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Articles by Claire Bowern

Raiders of the Lost Archives

Last week, Indigenous languages got some media attention when it was revealed that documents discovered in the archives of the NSW State Library are shedding new light on some little-known languages. Claire Bowern has more on the story and describes how interesting, challenging and worthwhile archival materials can be for efforts to strengthen Aboriginal languages.


Our Land, Our Languages and Preserving Our Heritage

It’s pretty rare that Indigenous languages (IL) get a day in the sun in such a spectacular way. The bread and butter of IL reporting most months is along the lines of “here’s a new phone app that’s going to save a language.” Sorry to rain on anyone’s parade, but phone apps don’t save languages, people do. Specifically, speakers do: the only way to “save a language” is to make it easier for people to learn and speak it, and that requires actions which are integrated through a community.


Senior Aussie of the Year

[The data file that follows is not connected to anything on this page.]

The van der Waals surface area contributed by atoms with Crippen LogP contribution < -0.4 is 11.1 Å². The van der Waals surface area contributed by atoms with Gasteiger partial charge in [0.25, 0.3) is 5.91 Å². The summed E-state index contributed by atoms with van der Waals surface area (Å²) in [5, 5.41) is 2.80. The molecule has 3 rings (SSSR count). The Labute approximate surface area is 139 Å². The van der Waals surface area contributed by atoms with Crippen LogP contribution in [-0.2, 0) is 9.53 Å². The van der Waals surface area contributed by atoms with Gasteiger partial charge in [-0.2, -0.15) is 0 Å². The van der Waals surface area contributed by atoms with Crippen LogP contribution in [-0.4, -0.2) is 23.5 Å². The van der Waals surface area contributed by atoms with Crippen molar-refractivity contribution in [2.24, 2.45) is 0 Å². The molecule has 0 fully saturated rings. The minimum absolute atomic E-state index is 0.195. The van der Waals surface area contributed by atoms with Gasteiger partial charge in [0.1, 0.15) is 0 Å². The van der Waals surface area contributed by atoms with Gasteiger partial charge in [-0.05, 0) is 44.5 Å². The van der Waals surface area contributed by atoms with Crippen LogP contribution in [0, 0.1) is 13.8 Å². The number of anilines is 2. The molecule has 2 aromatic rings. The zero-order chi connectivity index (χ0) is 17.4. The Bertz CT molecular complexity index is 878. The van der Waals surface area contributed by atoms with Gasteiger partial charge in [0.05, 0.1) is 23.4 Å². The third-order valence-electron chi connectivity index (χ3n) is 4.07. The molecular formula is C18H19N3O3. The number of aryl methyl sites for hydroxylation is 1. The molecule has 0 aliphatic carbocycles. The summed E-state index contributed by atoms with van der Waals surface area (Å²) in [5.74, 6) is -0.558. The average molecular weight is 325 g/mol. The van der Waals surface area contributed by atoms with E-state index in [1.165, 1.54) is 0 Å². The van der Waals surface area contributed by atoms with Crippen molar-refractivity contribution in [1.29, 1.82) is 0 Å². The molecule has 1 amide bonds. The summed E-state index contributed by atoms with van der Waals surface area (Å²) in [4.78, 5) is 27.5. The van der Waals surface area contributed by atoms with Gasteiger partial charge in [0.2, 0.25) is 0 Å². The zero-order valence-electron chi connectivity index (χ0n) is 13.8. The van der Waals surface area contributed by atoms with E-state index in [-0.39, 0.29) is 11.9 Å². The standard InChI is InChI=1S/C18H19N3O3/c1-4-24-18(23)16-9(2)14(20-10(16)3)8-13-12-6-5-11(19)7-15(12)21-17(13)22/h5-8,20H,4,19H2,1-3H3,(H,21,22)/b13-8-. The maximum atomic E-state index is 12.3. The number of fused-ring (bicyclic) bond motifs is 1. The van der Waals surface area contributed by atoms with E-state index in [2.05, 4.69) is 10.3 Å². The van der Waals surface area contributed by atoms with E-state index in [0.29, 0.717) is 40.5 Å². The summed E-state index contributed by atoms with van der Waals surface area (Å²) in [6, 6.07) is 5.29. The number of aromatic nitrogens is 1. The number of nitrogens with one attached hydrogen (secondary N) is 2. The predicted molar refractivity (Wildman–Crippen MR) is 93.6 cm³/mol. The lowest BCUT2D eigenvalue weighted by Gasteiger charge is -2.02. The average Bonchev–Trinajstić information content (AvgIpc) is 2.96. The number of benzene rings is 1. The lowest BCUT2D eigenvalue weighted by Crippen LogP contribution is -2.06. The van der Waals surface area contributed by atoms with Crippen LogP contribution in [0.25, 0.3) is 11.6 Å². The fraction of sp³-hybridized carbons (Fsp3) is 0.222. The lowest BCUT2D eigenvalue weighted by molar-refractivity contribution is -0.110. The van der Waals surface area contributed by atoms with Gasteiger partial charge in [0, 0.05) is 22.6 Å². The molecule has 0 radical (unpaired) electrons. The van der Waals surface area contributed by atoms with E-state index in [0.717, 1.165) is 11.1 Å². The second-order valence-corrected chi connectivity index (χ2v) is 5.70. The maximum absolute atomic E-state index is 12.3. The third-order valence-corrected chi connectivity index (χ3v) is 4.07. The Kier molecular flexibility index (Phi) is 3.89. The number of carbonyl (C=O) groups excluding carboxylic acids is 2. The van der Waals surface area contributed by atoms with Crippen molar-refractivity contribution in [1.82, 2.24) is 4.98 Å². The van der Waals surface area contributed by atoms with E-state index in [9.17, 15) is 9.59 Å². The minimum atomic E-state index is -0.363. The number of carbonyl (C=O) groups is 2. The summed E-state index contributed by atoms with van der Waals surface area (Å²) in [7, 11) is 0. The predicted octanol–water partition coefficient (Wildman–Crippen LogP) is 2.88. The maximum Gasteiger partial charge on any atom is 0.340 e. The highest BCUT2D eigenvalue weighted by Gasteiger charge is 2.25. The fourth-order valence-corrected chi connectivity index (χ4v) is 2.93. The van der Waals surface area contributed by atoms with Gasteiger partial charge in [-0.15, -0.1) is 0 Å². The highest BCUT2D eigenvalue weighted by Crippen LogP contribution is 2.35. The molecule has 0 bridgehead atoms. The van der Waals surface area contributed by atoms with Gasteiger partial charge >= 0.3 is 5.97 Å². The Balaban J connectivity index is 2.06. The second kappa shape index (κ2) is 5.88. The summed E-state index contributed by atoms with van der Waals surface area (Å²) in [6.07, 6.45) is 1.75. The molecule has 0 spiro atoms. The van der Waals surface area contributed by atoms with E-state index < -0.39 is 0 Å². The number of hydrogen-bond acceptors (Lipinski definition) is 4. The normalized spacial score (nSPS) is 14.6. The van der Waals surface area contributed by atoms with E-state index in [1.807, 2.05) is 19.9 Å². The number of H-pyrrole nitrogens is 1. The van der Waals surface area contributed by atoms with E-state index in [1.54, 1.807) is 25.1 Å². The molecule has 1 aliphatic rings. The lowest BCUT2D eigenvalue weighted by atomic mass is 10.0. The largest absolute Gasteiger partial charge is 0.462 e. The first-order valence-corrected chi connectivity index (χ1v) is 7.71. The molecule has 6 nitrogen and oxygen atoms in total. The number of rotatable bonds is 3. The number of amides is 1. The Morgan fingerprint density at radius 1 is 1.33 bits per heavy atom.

Claire Bowern ga wukirri: Often when you open the newspaper the news is full of doom and gloom, but today there was a story that put a permanent smile on my face. Laurie Baymarrwaŋa has been given the Senior Australian of the Year award. Baymarrwaŋa* is the senior custodian of the Crocodile Islands, off Arnhem Land […]


Language and Fuzzy Animals

Claire Bowern writes: You may have heard in the news this week that linguists have discovered a new language. I am more flabbergasted at the press it’s got than at the “discovery” itself. After all, we don’t know how many languages there are in the world; there are no accurate global catalogues (though there are a […]


A bit off the money for budget ‘keywords’

Claire Bowern writes:… Some busy people at Macquarie have used a “specialised linguistic computer program” to analyse the last five budget speeches. They have discovered the “Top 20” words in each speech. Michelle Grattan has run with it, prompting one Fully (sic)er to comment that “there may be no ‘I’ in budget, but there’s certainly a big one in gullible…”


Beyond monomedia

Claire Bowern writes: We can now easily link sound recordings to a transcript, we can create sound and video clips so that online dictionaries have auditory pronunciation guides, and we can make dictionaries in lots of different formats (like the mobile phone dictionary for the Kaurna language of the Adelaide Plains).